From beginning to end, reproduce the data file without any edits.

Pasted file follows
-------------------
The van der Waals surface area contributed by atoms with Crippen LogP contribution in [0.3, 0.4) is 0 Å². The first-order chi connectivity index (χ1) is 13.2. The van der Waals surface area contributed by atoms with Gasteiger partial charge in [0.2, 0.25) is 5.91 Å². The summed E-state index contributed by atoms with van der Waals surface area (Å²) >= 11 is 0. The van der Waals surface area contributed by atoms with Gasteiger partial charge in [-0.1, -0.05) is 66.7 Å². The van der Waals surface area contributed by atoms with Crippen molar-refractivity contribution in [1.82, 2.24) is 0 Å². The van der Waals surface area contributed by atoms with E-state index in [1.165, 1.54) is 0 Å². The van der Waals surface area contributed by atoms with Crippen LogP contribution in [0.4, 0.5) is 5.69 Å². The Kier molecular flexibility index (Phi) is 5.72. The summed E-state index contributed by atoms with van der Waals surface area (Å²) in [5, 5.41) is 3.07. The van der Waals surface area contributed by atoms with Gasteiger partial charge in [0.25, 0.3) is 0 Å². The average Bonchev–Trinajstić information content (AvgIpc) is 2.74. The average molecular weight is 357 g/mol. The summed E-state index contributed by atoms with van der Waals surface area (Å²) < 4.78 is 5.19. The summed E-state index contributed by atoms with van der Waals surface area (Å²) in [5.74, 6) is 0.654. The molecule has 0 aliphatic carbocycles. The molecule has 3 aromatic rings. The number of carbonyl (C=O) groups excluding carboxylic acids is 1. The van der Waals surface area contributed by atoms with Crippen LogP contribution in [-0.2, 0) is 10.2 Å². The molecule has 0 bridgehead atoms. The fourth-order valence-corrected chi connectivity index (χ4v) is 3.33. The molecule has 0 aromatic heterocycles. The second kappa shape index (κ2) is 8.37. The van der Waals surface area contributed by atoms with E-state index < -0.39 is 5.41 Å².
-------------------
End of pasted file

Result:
The van der Waals surface area contributed by atoms with Crippen LogP contribution in [0.3, 0.4) is 0 Å². The first-order chi connectivity index (χ1) is 13.2. The van der Waals surface area contributed by atoms with Gasteiger partial charge in [0.2, 0.25) is 5.91 Å². The summed E-state index contributed by atoms with van der Waals surface area (Å²) >= 11 is 0. The van der Waals surface area contributed by atoms with Gasteiger partial charge in [-0.1, -0.05) is 66.7 Å². The van der Waals surface area contributed by atoms with Crippen molar-refractivity contribution in [1.82, 2.24) is 0 Å². The van der Waals surface area contributed by atoms with E-state index in [1.165, 1.54) is 0 Å². The van der Waals surface area contributed by atoms with Crippen LogP contribution in [0.4, 0.5) is 5.69 Å². The Kier molecular flexibility index (Phi) is 5.72. The summed E-state index contributed by atoms with van der Waals surface area (Å²) in [5, 5.41) is 3.07. The van der Waals surface area contributed by atoms with Gasteiger partial charge in [0.25, 0.3) is 0 Å². The average Bonchev–Trinajstić information content (AvgIpc) is 2.74. The average molecular weight is 357 g/mol. The summed E-state index contributed by atoms with van der Waals surface area (Å²) < 4.78 is 5.19. The summed E-state index contributed by atoms with van der Waals surface area (Å²) in [5.74, 6) is 0.654. The molecule has 0 aliphatic carbocycles. The molecule has 3 aromatic rings. The number of carbonyl (C=O) groups excluding carboxylic acids is 1. The van der Waals surface area contributed by atoms with Crippen LogP contribution in [-0.2, 0) is 10.2 Å². The molecule has 0 bridgehead atoms. The fourth-order valence-corrected chi connectivity index (χ4v) is 3.33. The molecule has 0 aromatic heterocycles. The second kappa shape index (κ2) is 8.37. The van der Waals surface area contributed by atoms with E-state index < -0.39 is 5.41 Å².